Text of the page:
James Hillman’s (1985/1998) writings on the anima provide a theoretical foundation for an alternative conception of typology and romance, one which distinguishes the erotic from the soulful. By demonstrating how Jung’s writings on the anima at times conflate the archetypal soul-image with the psychic energy which activates it, Hillman disentangled the energy of romantic attraction from the correspondences of personality types. He offered the myth of Eros and Psyche (an anima figure) as a more differentiated way of understanding the relationship between erotic longing and the connection to depth which anima/the inferior function affords. Like Cupid with his arrow, Eros unexpectedly “visits itself upon life and fate” from without, stirring Psyche with intense emotion (p. 21). From this perspective, what makes us fall in love is distinct from the soul that love penetrates. “Though love be essential to soul,” he wrote, “and though soul be that by which we receive love, soul is not love” (p. 33).
When we distinguish between soul and love, or Psyche and Eros, in this way, then we gain a more nuanced picture of the relationship between romance and the inferior function. In the psychological reading of the myth, the mortal Psyche develops into a goddess through completing the painful tasks required of her to reunite with her lover, Eros. Psyche, our inferior or anima function, is inspired to embark on her individuating path out of the passionate longing that Eros has awakened in her—in the myth, through one of his magical arrows. So erotic love is not the energy created by the attraction of opposites, but rather a divine spirit that touches and awakens our inferior function. Thus, we do not need to be married to our typological “opposite” or “other half” to be driven towards individuation by erotic love; however, the anima function of each partner must have been pierced by Eros for a soulful marriage to be possible.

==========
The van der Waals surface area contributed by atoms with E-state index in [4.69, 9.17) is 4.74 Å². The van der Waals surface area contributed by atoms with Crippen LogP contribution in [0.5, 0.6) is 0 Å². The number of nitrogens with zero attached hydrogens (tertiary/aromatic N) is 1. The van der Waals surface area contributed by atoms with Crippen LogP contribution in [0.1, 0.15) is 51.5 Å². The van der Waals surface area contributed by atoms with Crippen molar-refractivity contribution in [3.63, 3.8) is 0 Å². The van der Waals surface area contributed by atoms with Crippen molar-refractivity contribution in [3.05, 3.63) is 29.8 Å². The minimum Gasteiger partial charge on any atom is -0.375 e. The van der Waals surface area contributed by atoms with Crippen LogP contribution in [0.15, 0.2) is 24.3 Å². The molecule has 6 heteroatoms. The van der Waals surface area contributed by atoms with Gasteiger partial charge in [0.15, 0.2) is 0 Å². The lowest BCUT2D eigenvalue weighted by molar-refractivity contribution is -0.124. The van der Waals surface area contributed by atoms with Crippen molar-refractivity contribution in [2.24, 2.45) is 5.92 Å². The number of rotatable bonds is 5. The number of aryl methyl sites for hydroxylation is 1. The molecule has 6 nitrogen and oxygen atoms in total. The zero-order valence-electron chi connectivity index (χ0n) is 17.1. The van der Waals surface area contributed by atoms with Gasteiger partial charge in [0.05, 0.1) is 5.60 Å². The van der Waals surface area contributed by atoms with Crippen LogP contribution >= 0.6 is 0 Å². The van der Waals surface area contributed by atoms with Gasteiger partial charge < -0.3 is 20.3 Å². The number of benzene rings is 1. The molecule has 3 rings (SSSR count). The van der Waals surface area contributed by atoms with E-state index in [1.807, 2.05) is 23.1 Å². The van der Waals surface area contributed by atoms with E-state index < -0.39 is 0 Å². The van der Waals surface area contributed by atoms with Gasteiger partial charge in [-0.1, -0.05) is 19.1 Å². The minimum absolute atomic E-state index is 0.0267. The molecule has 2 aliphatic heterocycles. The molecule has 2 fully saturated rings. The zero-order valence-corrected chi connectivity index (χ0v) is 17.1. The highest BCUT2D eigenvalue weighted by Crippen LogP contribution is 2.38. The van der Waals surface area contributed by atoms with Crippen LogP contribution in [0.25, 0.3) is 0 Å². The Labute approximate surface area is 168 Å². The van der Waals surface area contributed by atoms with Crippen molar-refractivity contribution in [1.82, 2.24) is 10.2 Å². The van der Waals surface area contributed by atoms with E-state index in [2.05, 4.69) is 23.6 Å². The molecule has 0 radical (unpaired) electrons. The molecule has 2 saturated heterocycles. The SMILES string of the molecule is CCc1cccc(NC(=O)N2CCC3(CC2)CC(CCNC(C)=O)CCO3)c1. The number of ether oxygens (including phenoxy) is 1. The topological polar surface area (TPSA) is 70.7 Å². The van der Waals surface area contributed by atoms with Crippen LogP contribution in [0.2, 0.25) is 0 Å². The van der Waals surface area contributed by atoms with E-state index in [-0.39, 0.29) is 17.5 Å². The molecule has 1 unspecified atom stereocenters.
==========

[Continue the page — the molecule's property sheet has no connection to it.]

Knowledge of our type, then, might not help us predict the profile of a potential soulmate. But if it cannot quite explain why we fall in love, typology offers insight into how each type experiences that fateful intervention of Eros. When Alex and I discussed our experiences of falling in love with one another, we realized that we were each struck by Eros at different moments and through different means. At this stage, our superior functions played a crucial role in our coming together, particularly our type’s distinctive styles of verbal communication. For both of our types, verbal communication can be difficult, yet it can also be one of the deepest ways we express our love. Whereas for other pairings, soulful speech might be as simple and direct as “I love you,” for our types, our longings struggled at first to be spoken.
Alex’s dominant function of introverted intuition is her perceptual, information-gathering process. Unlike its complement sensation, her intuition gathers information not of the empirical data of the outside world, but rather of the images manifest in the psyche. The “reality” of intuition, in other words, is of a psychic, instead of physical, nature. Because her intuition has an introverted attitude, her consciousness is directed to these psychic images as they appear to her internal world, to the unconscious contents which are made manifest to her conscious perception. As Jung (1921/1976) wrote, introverted intuitives are not concerned with the external object itself but “with what the external object has released within” them (¶ 656). As its perception is independent of the conscious mind, and sometimes even proceeds without an extra-psychic stimulus, introverted intuition has a mysterious and visionary quality that allows it to grasp underlying patterns and achieve startling insights. The imagistic and abstract perceptual style of the Ni types can make verbal communication particularly difficult for them because the intensity of their interior experience is often belied by a composed exterior presentation. As a result, Jung (1921/1976) observed the Ni in her extreme manifestation is “almost inaccessible to judgment from outside” and can be easily “underestimated, or at least misunderstood” (¶ 664).